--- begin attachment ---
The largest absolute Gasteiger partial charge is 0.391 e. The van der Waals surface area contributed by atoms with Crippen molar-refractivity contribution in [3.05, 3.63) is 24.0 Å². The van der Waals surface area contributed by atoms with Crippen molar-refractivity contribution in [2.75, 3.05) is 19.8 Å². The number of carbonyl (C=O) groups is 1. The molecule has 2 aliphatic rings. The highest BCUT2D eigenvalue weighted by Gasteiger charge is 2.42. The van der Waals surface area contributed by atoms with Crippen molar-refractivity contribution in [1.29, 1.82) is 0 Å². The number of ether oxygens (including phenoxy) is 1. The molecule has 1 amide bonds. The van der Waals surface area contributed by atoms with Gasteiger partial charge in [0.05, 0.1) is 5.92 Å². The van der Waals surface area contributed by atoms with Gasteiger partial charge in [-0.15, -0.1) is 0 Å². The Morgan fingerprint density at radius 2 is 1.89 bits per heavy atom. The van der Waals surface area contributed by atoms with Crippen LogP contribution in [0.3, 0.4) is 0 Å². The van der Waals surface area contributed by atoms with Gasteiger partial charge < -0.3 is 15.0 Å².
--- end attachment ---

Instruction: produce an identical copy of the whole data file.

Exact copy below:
The largest absolute Gasteiger partial charge is 0.391 e. The van der Waals surface area contributed by atoms with Crippen molar-refractivity contribution in [3.05, 3.63) is 24.0 Å². The van der Waals surface area contributed by atoms with Crippen molar-refractivity contribution in [2.75, 3.05) is 19.8 Å². The number of carbonyl (C=O) groups is 1. The molecule has 2 aliphatic rings. The highest BCUT2D eigenvalue weighted by Gasteiger charge is 2.42. The van der Waals surface area contributed by atoms with Crippen molar-refractivity contribution in [1.29, 1.82) is 0 Å². The number of ether oxygens (including phenoxy) is 1. The molecule has 1 amide bonds. The van der Waals surface area contributed by atoms with Gasteiger partial charge in [0.05, 0.1) is 5.92 Å². The van der Waals surface area contributed by atoms with Gasteiger partial charge in [-0.15, -0.1) is 0 Å². The Morgan fingerprint density at radius 2 is 1.89 bits per heavy atom. The van der Waals surface area contributed by atoms with Crippen LogP contribution in [0.3, 0.4) is 0 Å². The van der Waals surface area contributed by atoms with Gasteiger partial charge < -0.3 is 15.0 Å².